Video Programming:

FCC Should Conduct Additional Analysis to Evaluate Need for Set-Top Box Regulation

GAO-17-785: Published: Sep 29, 2017. Publicly Released: Sep 29, 2017.

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Mark Goldstein
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What GAO Found

Set-top boxes play a significant but diminishing role in delivering video content in an evolving video market. Subscribers to multichannel video programming distributors (MVPD)—companies that provide pay television services via subscriptions such as cable and satellite companies—generally need a set-top box to access MVPD television services, and most subscribers lease a set-top box from their MVPD. However, consumers can now access video through a wide range of Internet-based services without a set-top box, using a variety of Internet-capable devices, such as tablets. Internet-based services include those providing on-demand video such as Netflix and some, such as Sling TV, providing live content similar to that from MVPDs. Some Internet-capable devices, such as Roku, allow people to watch Internet-based video on televisions. In recent years, subscriptions to MVPDs have fallen as more Internet-based services have become available. Partly in response to this competition, many MVPDs have begun offering content over the Internet to subscribers, accessible on many Internet-capable devices, including streaming devices that display it on televisions. While in most cases, MVPD subscribers still need a set-top box, a few MVPDs GAO interviewed now allow subscribers to access content they subscribe to solely over the Internet, without a set-top box.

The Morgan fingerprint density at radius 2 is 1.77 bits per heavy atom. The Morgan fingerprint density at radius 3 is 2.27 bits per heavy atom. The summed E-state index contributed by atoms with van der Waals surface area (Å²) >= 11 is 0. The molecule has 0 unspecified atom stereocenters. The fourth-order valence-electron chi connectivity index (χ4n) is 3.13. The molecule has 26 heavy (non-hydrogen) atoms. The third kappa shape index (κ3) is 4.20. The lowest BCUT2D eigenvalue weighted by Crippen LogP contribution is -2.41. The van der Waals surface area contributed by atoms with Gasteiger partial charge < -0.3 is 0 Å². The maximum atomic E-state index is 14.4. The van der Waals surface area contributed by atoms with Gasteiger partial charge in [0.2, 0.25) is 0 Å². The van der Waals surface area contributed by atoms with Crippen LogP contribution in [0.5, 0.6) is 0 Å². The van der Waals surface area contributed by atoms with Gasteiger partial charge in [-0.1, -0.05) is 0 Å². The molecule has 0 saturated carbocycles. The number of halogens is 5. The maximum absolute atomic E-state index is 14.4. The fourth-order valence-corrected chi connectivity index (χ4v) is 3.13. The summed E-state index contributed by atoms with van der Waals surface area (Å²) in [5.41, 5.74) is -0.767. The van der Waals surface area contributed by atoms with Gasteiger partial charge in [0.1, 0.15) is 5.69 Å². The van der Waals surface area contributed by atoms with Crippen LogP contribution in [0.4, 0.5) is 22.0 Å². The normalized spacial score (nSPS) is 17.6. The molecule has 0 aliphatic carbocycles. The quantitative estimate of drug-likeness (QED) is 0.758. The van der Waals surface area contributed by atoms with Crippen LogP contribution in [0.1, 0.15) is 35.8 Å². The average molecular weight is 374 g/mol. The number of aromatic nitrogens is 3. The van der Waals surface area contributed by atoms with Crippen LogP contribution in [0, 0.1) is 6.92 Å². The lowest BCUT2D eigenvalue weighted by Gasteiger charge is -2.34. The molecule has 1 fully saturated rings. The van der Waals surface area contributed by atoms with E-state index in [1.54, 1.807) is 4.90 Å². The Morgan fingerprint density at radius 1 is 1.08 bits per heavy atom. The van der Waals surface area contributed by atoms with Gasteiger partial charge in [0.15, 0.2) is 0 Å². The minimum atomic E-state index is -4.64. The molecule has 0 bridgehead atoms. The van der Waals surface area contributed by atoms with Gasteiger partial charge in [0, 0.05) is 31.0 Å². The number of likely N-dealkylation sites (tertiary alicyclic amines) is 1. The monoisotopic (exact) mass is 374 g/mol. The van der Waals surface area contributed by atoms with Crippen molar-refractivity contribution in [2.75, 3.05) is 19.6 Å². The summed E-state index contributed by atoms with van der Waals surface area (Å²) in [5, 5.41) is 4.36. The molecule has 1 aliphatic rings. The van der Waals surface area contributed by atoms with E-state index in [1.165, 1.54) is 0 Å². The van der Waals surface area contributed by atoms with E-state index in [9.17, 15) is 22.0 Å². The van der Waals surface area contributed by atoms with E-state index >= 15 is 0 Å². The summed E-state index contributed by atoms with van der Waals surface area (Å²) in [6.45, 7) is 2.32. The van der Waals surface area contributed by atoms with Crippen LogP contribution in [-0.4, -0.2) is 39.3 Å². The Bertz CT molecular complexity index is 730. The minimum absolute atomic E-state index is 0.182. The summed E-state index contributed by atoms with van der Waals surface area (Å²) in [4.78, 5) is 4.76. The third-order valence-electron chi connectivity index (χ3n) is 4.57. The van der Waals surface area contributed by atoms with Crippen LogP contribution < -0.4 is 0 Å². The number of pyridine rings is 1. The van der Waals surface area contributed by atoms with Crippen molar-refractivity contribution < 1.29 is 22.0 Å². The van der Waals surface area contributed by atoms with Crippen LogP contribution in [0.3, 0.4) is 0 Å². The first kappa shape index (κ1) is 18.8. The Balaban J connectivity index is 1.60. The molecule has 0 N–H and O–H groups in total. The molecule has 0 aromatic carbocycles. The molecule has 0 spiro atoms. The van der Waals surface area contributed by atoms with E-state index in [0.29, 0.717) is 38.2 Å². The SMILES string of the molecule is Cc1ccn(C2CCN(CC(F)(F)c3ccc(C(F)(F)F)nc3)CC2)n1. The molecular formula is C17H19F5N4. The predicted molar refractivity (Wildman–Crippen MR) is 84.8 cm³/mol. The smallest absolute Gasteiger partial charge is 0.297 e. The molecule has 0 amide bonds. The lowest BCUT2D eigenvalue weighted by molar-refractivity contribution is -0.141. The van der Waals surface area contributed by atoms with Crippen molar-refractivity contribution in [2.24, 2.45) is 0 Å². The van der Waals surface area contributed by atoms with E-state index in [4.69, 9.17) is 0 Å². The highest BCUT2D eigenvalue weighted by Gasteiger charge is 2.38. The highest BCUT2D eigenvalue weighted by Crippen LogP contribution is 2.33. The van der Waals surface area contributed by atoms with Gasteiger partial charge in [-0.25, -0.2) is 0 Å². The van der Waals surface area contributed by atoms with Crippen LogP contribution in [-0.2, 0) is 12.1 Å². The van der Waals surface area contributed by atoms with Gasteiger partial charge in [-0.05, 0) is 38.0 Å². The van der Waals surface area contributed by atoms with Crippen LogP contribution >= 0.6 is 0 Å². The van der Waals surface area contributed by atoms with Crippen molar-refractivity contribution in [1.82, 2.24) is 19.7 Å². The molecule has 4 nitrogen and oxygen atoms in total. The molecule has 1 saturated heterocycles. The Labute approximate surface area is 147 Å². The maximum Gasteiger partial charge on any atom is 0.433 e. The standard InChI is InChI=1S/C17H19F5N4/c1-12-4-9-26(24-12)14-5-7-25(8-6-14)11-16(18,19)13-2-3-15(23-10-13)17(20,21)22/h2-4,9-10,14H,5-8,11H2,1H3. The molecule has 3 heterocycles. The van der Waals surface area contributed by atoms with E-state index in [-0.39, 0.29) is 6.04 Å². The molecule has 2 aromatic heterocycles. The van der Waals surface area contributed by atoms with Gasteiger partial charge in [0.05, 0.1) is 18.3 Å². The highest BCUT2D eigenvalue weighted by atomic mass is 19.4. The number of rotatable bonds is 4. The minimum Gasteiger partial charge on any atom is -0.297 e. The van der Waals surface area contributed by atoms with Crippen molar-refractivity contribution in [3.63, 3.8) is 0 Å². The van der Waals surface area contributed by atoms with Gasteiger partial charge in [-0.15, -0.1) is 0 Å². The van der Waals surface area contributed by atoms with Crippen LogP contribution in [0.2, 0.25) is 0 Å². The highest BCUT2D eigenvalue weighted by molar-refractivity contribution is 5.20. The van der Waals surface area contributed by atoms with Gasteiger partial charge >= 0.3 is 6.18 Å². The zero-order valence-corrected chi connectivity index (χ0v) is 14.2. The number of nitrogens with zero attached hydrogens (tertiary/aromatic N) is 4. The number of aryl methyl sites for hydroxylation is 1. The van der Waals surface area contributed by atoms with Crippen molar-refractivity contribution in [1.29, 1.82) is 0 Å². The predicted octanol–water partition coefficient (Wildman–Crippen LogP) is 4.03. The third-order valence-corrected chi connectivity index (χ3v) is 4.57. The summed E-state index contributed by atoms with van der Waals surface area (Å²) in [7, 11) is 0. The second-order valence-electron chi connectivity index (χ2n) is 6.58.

The Federal Communications Commission (FCC) has conducted limited analysis of the need for regulations to assure a commercial market for devices, such as set-top boxes, to access MVPD services. Most stakeholders and experts GAO interviewed said that further regulations for this purpose were not needed, given recent changes in the video content market. FCC is directed by law to set regulations to assure a commercial market for devices to access MVPD services. However, the law also specifies that any such regulations may no longer apply if FCC determines that the markets for both MVPD services and devices to access MVPDs are fully competitive. Moreover, while it does not extend to independent agencies, Office of Management and Budget guidance says agencies could use analyses to evaluate the need for proposed actions. However, FCC proposed a new rule in 2016 to promote a commercial set-top box market without undertaking a comprehensive analysis of the competitiveness of the market to support the proposed rule. FCC did not enact a final rule. Stakeholders had differing views on the potential effects of the proposed rule, but some raised concerns that the rule could have had negative effects on MVPDs and content providers. As described above, widespread changes in the video market in recent years have expanded consumers' choices for video services as well as devices to access those services. Nineteen of the 35 industry stakeholders GAO interviewed said rules are not needed at this time, while 8 said rules are still needed. (The rest gave uncertain answers or did not comment on this issue.) Without a comprehensive analysis, FCC lacks information on the extent of consumer choice and, furthermore, the extent to which increased options for video services affect the relative importance of consumer choice for devices to access MVPDs. Such an analysis could help FCC determine if additional regulations are needed and, as the market likely continues its rapid evolution, could serve as a benchmark in FCC's further consideration of whether market conditions have been met such that regulations may no longer apply.